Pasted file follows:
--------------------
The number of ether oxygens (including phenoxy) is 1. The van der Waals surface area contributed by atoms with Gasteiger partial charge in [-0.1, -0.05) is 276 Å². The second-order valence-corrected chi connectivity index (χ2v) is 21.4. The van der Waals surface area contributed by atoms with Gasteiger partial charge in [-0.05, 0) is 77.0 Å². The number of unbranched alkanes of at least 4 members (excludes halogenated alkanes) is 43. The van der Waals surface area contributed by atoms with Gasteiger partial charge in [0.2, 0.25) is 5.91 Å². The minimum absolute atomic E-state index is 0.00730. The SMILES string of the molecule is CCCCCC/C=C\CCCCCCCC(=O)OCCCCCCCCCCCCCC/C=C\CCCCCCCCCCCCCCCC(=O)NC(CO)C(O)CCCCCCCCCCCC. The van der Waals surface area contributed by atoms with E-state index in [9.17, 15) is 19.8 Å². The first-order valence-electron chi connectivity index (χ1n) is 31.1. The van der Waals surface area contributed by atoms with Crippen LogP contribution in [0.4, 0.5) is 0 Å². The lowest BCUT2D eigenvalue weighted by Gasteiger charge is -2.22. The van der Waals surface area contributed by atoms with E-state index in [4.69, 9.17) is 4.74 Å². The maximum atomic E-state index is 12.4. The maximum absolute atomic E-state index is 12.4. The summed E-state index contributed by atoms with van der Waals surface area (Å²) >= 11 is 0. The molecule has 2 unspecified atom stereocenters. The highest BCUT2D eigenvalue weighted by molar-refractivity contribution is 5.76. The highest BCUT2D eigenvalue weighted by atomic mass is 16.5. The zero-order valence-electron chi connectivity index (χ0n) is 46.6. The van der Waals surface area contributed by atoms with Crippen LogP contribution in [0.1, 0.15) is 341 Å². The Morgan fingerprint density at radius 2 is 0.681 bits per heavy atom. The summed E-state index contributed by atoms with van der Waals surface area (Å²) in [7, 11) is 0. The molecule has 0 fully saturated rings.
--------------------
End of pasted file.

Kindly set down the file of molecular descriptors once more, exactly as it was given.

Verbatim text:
The number of ether oxygens (including phenoxy) is 1. The van der Waals surface area contributed by atoms with Gasteiger partial charge in [-0.1, -0.05) is 276 Å². The second-order valence-corrected chi connectivity index (χ2v) is 21.4. The van der Waals surface area contributed by atoms with Gasteiger partial charge in [-0.05, 0) is 77.0 Å². The number of unbranched alkanes of at least 4 members (excludes halogenated alkanes) is 43. The van der Waals surface area contributed by atoms with Gasteiger partial charge in [0.2, 0.25) is 5.91 Å². The minimum absolute atomic E-state index is 0.00730. The SMILES string of the molecule is CCCCCC/C=C\CCCCCCCC(=O)OCCCCCCCCCCCCCC/C=C\CCCCCCCCCCCCCCCC(=O)NC(CO)C(O)CCCCCCCCCCCC. The van der Waals surface area contributed by atoms with E-state index in [9.17, 15) is 19.8 Å². The first-order valence-electron chi connectivity index (χ1n) is 31.1. The van der Waals surface area contributed by atoms with Crippen LogP contribution in [0.4, 0.5) is 0 Å². The lowest BCUT2D eigenvalue weighted by Gasteiger charge is -2.22. The van der Waals surface area contributed by atoms with E-state index in [4.69, 9.17) is 4.74 Å². The maximum atomic E-state index is 12.4. The maximum absolute atomic E-state index is 12.4. The summed E-state index contributed by atoms with van der Waals surface area (Å²) >= 11 is 0. The molecule has 2 unspecified atom stereocenters. The highest BCUT2D eigenvalue weighted by molar-refractivity contribution is 5.76. The highest BCUT2D eigenvalue weighted by atomic mass is 16.5. The zero-order valence-electron chi connectivity index (χ0n) is 46.6. The van der Waals surface area contributed by atoms with Crippen LogP contribution in [0.1, 0.15) is 341 Å². The Morgan fingerprint density at radius 2 is 0.681 bits per heavy atom. The summed E-state index contributed by atoms with van der Waals surface area (Å²) in [7, 11) is 0. The molecule has 0 fully saturated rings.